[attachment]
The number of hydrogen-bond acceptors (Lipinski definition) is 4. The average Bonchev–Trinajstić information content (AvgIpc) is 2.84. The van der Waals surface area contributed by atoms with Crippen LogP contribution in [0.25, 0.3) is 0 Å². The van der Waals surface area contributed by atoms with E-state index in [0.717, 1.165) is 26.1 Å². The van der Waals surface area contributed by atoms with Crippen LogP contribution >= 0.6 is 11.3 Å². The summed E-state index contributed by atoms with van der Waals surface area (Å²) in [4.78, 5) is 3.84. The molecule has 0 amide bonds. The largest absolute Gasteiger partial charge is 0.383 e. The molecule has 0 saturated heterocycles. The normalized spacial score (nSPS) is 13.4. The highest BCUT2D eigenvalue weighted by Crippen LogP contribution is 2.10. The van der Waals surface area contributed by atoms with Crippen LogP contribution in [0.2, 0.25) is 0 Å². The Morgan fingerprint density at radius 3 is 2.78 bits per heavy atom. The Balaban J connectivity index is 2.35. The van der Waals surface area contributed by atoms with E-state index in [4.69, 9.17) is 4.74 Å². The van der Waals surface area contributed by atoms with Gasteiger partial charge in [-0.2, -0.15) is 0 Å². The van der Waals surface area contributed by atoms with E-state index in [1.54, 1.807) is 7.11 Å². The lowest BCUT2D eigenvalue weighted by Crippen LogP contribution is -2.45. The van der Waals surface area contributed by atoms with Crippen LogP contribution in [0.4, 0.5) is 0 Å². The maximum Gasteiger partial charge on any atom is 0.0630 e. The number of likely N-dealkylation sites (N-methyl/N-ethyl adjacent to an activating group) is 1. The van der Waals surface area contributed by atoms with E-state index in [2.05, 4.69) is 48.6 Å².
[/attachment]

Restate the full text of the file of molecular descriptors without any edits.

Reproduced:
The number of hydrogen-bond acceptors (Lipinski definition) is 4. The average Bonchev–Trinajstić information content (AvgIpc) is 2.84. The van der Waals surface area contributed by atoms with Crippen LogP contribution in [0.25, 0.3) is 0 Å². The van der Waals surface area contributed by atoms with E-state index in [0.717, 1.165) is 26.1 Å². The van der Waals surface area contributed by atoms with Crippen LogP contribution >= 0.6 is 11.3 Å². The summed E-state index contributed by atoms with van der Waals surface area (Å²) in [4.78, 5) is 3.84. The molecule has 0 amide bonds. The largest absolute Gasteiger partial charge is 0.383 e. The molecule has 0 saturated heterocycles. The normalized spacial score (nSPS) is 13.4. The highest BCUT2D eigenvalue weighted by Crippen LogP contribution is 2.10. The van der Waals surface area contributed by atoms with Crippen LogP contribution in [0.2, 0.25) is 0 Å². The Morgan fingerprint density at radius 3 is 2.78 bits per heavy atom. The Balaban J connectivity index is 2.35. The van der Waals surface area contributed by atoms with E-state index in [4.69, 9.17) is 4.74 Å². The van der Waals surface area contributed by atoms with Gasteiger partial charge in [-0.2, -0.15) is 0 Å². The van der Waals surface area contributed by atoms with E-state index in [1.54, 1.807) is 7.11 Å². The lowest BCUT2D eigenvalue weighted by Crippen LogP contribution is -2.45. The van der Waals surface area contributed by atoms with Crippen LogP contribution in [0.4, 0.5) is 0 Å². The maximum Gasteiger partial charge on any atom is 0.0630 e. The number of likely N-dealkylation sites (N-methyl/N-ethyl adjacent to an activating group) is 1. The van der Waals surface area contributed by atoms with E-state index in [2.05, 4.69) is 48.6 Å².